Owner: D. Appleton and Company
Source Type: Images
Darwin collected these fossils in 1834 while exploring the Andes Mountains of Chile for six weeks with two local guides. He was fascinated by the fauna that lived at such high altitudes, such as pumas, condors, and a 2000 foot cloud of locusts, but his most remarkable discoveries in the mountains were geological. Darwin questioned where these (and all) mountains came from and when they were formed, and he suspected (correctly) that these fossils held a clue to the answer.
He found shells like these at 12,000 feet above sea level, causing him to ponder how marine fossils existed so far inland and at such high altitudes. Darwin concluded that the southern region of South America must have been submersed in the ocean before being elevated above water. Deposits of ocean sediment in the valleys between the Andean peaks inspired the idea that, for a time, the apexes of the range were individual islands in the southern ocean, and only the continuous process of elevation brought them to their contemporary grandeur. Plate tectonics, the modern theory that explains how mountain ranges are raised by the collision and subduction of huge pieces of the lithosphere, did not fully develop until the early 1960s, but the observations of nineteenth century naturalists like Darwin brought such fundamental questions to the fore.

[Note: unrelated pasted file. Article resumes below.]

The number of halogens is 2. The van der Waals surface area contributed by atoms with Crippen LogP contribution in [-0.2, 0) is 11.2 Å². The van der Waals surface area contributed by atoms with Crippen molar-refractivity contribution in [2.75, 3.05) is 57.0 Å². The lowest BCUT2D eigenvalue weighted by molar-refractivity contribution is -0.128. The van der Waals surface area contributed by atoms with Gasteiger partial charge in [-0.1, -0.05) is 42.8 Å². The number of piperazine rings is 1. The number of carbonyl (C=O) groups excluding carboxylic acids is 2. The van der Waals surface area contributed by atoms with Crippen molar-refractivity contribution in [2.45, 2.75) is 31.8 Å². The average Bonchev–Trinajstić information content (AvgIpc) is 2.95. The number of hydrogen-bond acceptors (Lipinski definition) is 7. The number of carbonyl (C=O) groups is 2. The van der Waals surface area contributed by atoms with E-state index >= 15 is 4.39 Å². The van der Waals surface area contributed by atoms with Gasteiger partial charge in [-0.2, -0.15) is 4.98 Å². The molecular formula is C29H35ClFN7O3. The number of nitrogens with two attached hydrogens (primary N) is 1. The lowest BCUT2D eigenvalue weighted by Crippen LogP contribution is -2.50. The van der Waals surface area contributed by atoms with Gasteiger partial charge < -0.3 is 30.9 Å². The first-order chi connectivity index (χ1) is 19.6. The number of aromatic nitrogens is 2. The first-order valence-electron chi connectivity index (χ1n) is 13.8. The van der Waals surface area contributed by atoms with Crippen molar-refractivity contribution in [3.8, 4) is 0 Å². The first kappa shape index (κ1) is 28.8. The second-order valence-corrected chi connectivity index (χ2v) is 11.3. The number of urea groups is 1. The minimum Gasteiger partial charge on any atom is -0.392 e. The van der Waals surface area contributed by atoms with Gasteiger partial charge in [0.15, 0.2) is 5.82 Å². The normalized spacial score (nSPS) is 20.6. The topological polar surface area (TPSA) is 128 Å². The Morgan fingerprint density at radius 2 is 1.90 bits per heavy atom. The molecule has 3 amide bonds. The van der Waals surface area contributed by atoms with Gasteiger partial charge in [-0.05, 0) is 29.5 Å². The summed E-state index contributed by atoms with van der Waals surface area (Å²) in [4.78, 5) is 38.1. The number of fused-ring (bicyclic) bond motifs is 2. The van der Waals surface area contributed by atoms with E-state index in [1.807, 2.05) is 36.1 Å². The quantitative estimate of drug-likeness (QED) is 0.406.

CITATION: Darwin, Charles. Journal of Researches into the Natural History and Geology of the Countries Visited During the Voyage Round the World of H.M.S. 'Beagle' Under the Command of Captain Fitz Roy. R.N. New York: D. Appleton and Company, 1890.
DIGITAL ID: 12890